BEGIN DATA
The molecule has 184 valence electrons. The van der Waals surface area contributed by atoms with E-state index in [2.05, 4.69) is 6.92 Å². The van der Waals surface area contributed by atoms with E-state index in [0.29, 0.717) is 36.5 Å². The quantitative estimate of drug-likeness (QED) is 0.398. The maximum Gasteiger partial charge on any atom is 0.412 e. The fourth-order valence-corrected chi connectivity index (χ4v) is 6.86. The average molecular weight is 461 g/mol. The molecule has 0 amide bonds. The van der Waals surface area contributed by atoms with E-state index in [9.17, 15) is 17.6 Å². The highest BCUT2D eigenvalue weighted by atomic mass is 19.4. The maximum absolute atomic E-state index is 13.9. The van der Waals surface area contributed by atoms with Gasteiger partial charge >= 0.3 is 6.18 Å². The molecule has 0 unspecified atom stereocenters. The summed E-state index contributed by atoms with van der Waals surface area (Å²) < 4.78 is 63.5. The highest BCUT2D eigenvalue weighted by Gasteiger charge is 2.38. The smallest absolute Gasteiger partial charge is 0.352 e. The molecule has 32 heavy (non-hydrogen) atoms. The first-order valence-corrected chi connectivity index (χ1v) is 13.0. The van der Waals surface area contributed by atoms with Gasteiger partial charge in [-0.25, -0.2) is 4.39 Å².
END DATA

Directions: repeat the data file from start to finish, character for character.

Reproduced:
The molecule has 184 valence electrons. The van der Waals surface area contributed by atoms with E-state index in [2.05, 4.69) is 6.92 Å². The van der Waals surface area contributed by atoms with E-state index in [0.29, 0.717) is 36.5 Å². The quantitative estimate of drug-likeness (QED) is 0.398. The maximum Gasteiger partial charge on any atom is 0.412 e. The fourth-order valence-corrected chi connectivity index (χ4v) is 6.86. The average molecular weight is 461 g/mol. The molecule has 0 amide bonds. The van der Waals surface area contributed by atoms with E-state index in [9.17, 15) is 17.6 Å². The highest BCUT2D eigenvalue weighted by atomic mass is 19.4. The maximum absolute atomic E-state index is 13.9. The van der Waals surface area contributed by atoms with Gasteiger partial charge >= 0.3 is 6.18 Å². The molecule has 0 unspecified atom stereocenters. The summed E-state index contributed by atoms with van der Waals surface area (Å²) < 4.78 is 63.5. The highest BCUT2D eigenvalue weighted by Gasteiger charge is 2.38. The smallest absolute Gasteiger partial charge is 0.352 e. The molecule has 32 heavy (non-hydrogen) atoms. The first-order valence-corrected chi connectivity index (χ1v) is 13.0. The van der Waals surface area contributed by atoms with Gasteiger partial charge in [-0.25, -0.2) is 4.39 Å².